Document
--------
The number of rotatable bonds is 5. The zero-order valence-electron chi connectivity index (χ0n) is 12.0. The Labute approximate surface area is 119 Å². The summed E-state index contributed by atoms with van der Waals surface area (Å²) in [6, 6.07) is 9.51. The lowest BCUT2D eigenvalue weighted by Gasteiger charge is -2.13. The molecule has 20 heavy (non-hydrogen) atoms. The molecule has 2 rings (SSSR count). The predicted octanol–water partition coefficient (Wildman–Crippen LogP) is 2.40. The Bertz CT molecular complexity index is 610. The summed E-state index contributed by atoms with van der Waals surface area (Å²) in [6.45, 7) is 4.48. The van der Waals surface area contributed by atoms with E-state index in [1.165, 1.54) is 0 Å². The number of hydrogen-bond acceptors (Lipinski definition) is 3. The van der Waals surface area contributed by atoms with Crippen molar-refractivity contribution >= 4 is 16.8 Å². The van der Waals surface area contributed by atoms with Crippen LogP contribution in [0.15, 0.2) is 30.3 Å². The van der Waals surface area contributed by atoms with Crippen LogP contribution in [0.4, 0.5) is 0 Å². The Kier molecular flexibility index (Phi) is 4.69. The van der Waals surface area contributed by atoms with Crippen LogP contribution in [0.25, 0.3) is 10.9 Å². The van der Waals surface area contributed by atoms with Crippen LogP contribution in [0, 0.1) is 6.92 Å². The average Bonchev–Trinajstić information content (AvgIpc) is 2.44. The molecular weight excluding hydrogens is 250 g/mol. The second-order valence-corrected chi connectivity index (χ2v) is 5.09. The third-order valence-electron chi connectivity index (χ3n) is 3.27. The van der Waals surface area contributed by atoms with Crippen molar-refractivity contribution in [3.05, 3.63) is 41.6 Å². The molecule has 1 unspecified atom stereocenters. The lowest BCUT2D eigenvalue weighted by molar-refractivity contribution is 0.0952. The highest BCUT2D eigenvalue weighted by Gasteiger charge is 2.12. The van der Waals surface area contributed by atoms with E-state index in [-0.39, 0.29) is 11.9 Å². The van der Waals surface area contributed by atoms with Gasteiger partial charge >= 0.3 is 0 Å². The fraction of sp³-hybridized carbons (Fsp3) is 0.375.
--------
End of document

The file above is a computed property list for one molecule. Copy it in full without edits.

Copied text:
The number of rotatable bonds is 5. The zero-order valence-electron chi connectivity index (χ0n) is 12.0. The Labute approximate surface area is 119 Å². The summed E-state index contributed by atoms with van der Waals surface area (Å²) in [6, 6.07) is 9.51. The lowest BCUT2D eigenvalue weighted by Gasteiger charge is -2.13. The molecule has 20 heavy (non-hydrogen) atoms. The molecule has 2 rings (SSSR count). The predicted octanol–water partition coefficient (Wildman–Crippen LogP) is 2.40. The Bertz CT molecular complexity index is 610. The summed E-state index contributed by atoms with van der Waals surface area (Å²) in [6.45, 7) is 4.48. The van der Waals surface area contributed by atoms with E-state index in [1.165, 1.54) is 0 Å². The number of hydrogen-bond acceptors (Lipinski definition) is 3. The van der Waals surface area contributed by atoms with Crippen molar-refractivity contribution >= 4 is 16.8 Å². The van der Waals surface area contributed by atoms with Crippen LogP contribution in [0.15, 0.2) is 30.3 Å². The van der Waals surface area contributed by atoms with Crippen LogP contribution in [0.4, 0.5) is 0 Å². The Kier molecular flexibility index (Phi) is 4.69. The van der Waals surface area contributed by atoms with Crippen LogP contribution in [0.25, 0.3) is 10.9 Å². The van der Waals surface area contributed by atoms with Crippen LogP contribution in [0, 0.1) is 6.92 Å². The average Bonchev–Trinajstić information content (AvgIpc) is 2.44. The molecular weight excluding hydrogens is 250 g/mol. The second-order valence-corrected chi connectivity index (χ2v) is 5.09. The third-order valence-electron chi connectivity index (χ3n) is 3.27. The van der Waals surface area contributed by atoms with Crippen molar-refractivity contribution in [3.05, 3.63) is 41.6 Å². The molecule has 1 unspecified atom stereocenters. The lowest BCUT2D eigenvalue weighted by molar-refractivity contribution is 0.0952. The highest BCUT2D eigenvalue weighted by Gasteiger charge is 2.12. The van der Waals surface area contributed by atoms with E-state index in [-0.39, 0.29) is 11.9 Å². The van der Waals surface area contributed by atoms with Gasteiger partial charge >= 0.3 is 0 Å². The fraction of sp³-hybridized carbons (Fsp3) is 0.375.